5. Jesse M. Shapiro, 2005. "Smart Cities: Quality of Life, Productivity, and the Growth Effects of Human Capital," NBER Working Papers 11615, National Bureau of Economic Research, Inc.
  6. Steven Poelhekke, 2006. "Do Amenities and Diversity Encourage City Growth? A Link Through Skilled Labor," Economics Working Papers ECO2006/10, European University Institute.
  7. Lucas, Robert Jr., 1988. "On the mechanics of economic development," Journal of Monetary Economics, Elsevier, vol. 22(1), pages 3-42, July.
  8. Chiara DEL BO & Massimo FLORIO, 2008. "Infrastructure and growth in the European Union: an empirical analysis at the regional level in a spatial framework," Departmental Working Papers 2008-37, Department of Economics, Management and Quantitative Methods at Università degli Studi di Milano.
  9. N. Gregory Mankiw & David Romer & David N. Weil, 1990. "A Contribution to the Empirics of Economic Growth," NBER Working Papers 3541, National Bureau of Economic Research, Inc.
  10. Christopher R. Berry & Edward L. Glaeser, 2005. "The Divergence of Human Capital Levels across Cities," Harvard Institute of Economic Research Working Papers 2091, Harvard - Institute of Economic Research.
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Citations

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Cited by:
  1. Tuba Bakıcı & Esteve Almirall & Jonathan Wareham, 2013. "A Smart City Initiative: the Case of Barcelona," Journal of the Knowledge Economy, Springer, vol. 4(2), pages 135-148, June.
  2. Nicos Komninos & Marc Pallot & Hans Schaffers, 2013. "Special Issue on Smart Cities and the Future Internet in Europe," Journal of the Knowledge Economy, Springer, vol. 4(2), pages 119-134, June.
  3. Mundula, Luigi & Auci, Sabrina, 2013. "Smart Cities and a Stochastic Frontier Analysis: A Comparison among European Cities," MPRA Paper 51586, University Library of Munich, Germany.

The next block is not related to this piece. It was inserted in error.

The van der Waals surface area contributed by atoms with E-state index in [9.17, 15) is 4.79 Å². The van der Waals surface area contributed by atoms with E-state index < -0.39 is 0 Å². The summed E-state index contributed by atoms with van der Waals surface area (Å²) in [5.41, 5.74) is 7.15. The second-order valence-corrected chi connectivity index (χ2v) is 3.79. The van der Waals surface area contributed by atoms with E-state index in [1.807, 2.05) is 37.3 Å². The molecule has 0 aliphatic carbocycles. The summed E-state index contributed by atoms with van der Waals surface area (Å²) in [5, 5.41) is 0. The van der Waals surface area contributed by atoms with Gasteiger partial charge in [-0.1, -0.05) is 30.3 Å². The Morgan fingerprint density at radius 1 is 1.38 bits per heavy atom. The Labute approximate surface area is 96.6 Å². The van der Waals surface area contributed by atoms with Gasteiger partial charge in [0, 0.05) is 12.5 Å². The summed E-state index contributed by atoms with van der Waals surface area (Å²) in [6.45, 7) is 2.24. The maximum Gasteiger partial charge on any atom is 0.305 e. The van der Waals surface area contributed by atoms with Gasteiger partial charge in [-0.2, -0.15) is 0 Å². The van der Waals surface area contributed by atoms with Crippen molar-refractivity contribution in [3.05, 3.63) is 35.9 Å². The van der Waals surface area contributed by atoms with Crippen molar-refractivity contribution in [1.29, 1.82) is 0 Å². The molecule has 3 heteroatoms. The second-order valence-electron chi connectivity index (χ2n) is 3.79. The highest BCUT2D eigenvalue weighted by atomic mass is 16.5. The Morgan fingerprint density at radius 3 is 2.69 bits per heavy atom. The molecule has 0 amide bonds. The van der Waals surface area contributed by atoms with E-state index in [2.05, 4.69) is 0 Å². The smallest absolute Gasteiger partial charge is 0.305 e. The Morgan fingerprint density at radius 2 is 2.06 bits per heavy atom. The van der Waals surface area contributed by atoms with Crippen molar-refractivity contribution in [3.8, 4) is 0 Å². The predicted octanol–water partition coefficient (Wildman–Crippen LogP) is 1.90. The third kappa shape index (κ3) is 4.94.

4. Lorena BATAGAN, 2012. "The use of Intelligent Solutions in Romanian Cities," Informatica Economica, Academy of Economic Studies - Bucharest, Romania, vol. 16(4), pages 37-43.
  5. Sotiris Zygiaris, 2013. "Smart City Reference Model: Assisting Planners to Conceptualize the Building of Smart City Innovation Ecosystems," Journal of the Knowledge Economy, Springer, vol. 4(2), pages 217-231, June.
  6. De Santis, Roberta & Fasano, Alessandra & Mignolli, Nadia & Villa, Anna, 2014. "Smart city: fact and fiction," MPRA Paper 54536, University Library of Munich, Germany.
  7. Gromicho, J.A.S. & Hoorn, J.J. van & Timmer, G.T., 2009. "Exponentially better than brute force: solving the jobshop scheduling problem optimally by dynamic programming," Serie Research Memoranda 0056, VU University Amsterdam, Faculty of Economics, Business Administration and Econometrics.
  8. N. Komninos & P. Tsarchopoulos, 2013. "Toward Intelligent Thessaloniki: from an Agglomeration of Apps to Smart Districts," Journal of the Knowledge Economy, Springer, vol. 4(2), pages 149-168, June.

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  1. Ciudad inteligente in Wikipedia Spanish ne '')
  2. Ville intelligente in Wikipedia French ne '')
  3. Città intelligente in Wikipedia Italian ne '')
  4. Ciutat intel·ligent in Wikipedia Catalan ne '')
  5. Smart city in Wikipedia English ne '')